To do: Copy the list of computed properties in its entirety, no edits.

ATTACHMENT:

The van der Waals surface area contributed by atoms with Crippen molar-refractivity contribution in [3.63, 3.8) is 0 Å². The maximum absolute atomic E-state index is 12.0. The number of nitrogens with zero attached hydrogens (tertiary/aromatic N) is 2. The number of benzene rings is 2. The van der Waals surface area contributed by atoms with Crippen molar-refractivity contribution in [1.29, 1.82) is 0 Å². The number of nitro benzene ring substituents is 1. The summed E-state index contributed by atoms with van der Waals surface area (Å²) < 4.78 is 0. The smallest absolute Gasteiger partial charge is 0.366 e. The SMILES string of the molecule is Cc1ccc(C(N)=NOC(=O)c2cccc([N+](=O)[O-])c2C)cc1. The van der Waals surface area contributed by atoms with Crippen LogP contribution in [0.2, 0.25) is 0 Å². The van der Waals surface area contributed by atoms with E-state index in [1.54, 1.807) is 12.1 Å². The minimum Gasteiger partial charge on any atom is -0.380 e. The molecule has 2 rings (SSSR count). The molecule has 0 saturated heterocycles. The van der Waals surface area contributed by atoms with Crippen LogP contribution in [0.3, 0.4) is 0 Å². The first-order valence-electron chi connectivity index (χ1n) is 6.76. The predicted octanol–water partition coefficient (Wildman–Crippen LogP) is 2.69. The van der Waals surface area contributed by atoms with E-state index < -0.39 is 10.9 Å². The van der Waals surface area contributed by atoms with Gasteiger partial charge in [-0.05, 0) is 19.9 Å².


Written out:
The van der Waals surface area contributed by atoms with Crippen molar-refractivity contribution in [3.63, 3.8) is 0 Å². The maximum absolute atomic E-state index is 12.0. The number of nitrogens with zero attached hydrogens (tertiary/aromatic N) is 2. The number of benzene rings is 2. The van der Waals surface area contributed by atoms with Crippen molar-refractivity contribution in [1.29, 1.82) is 0 Å². The number of nitro benzene ring substituents is 1. The summed E-state index contributed by atoms with van der Waals surface area (Å²) < 4.78 is 0. The smallest absolute Gasteiger partial charge is 0.366 e. The SMILES string of the molecule is Cc1ccc(C(N)=NOC(=O)c2cccc([N+](=O)[O-])c2C)cc1. The van der Waals surface area contributed by atoms with Crippen LogP contribution in [0.2, 0.25) is 0 Å². The van der Waals surface area contributed by atoms with E-state index in [1.54, 1.807) is 12.1 Å². The minimum Gasteiger partial charge on any atom is -0.380 e. The molecule has 2 rings (SSSR count). The molecule has 0 saturated heterocycles. The van der Waals surface area contributed by atoms with Crippen LogP contribution in [0.3, 0.4) is 0 Å². The first-order valence-electron chi connectivity index (χ1n) is 6.76. The predicted octanol–water partition coefficient (Wildman–Crippen LogP) is 2.69. The van der Waals surface area contributed by atoms with E-state index < -0.39 is 10.9 Å². The van der Waals surface area contributed by atoms with Gasteiger partial charge in [-0.05, 0) is 19.9 Å².